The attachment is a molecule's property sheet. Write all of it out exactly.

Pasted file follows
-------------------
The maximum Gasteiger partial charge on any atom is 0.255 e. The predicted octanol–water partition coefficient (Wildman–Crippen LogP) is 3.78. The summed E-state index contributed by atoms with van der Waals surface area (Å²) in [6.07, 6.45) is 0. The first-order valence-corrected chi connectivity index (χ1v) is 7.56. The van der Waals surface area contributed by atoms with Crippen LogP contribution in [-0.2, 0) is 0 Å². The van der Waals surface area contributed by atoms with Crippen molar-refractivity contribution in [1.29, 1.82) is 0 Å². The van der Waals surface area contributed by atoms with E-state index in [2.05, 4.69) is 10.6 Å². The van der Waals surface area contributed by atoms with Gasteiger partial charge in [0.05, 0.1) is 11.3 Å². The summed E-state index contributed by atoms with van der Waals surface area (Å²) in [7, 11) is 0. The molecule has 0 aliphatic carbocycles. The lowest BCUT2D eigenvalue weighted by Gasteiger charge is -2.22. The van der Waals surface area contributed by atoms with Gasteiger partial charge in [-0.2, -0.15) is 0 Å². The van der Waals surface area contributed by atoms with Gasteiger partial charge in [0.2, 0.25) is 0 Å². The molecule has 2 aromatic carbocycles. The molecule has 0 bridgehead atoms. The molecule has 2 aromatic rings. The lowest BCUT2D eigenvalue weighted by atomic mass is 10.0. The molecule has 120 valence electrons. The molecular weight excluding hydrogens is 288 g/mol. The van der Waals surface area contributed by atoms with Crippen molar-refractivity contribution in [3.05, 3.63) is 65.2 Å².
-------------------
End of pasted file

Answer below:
The maximum Gasteiger partial charge on any atom is 0.255 e. The predicted octanol–water partition coefficient (Wildman–Crippen LogP) is 3.78. The summed E-state index contributed by atoms with van der Waals surface area (Å²) in [6.07, 6.45) is 0. The first-order valence-corrected chi connectivity index (χ1v) is 7.56. The van der Waals surface area contributed by atoms with Crippen LogP contribution in [-0.2, 0) is 0 Å². The van der Waals surface area contributed by atoms with Crippen molar-refractivity contribution in [1.29, 1.82) is 0 Å². The van der Waals surface area contributed by atoms with E-state index in [2.05, 4.69) is 10.6 Å². The van der Waals surface area contributed by atoms with Gasteiger partial charge in [0.05, 0.1) is 11.3 Å². The summed E-state index contributed by atoms with van der Waals surface area (Å²) in [7, 11) is 0. The molecule has 0 aliphatic carbocycles. The lowest BCUT2D eigenvalue weighted by Gasteiger charge is -2.22. The van der Waals surface area contributed by atoms with Gasteiger partial charge in [-0.2, -0.15) is 0 Å². The van der Waals surface area contributed by atoms with Gasteiger partial charge in [0.2, 0.25) is 0 Å². The molecule has 2 aromatic carbocycles. The molecule has 0 bridgehead atoms. The molecule has 2 aromatic rings. The lowest BCUT2D eigenvalue weighted by atomic mass is 10.0. The molecule has 120 valence electrons. The molecular weight excluding hydrogens is 288 g/mol. The van der Waals surface area contributed by atoms with Crippen molar-refractivity contribution in [3.05, 3.63) is 65.2 Å².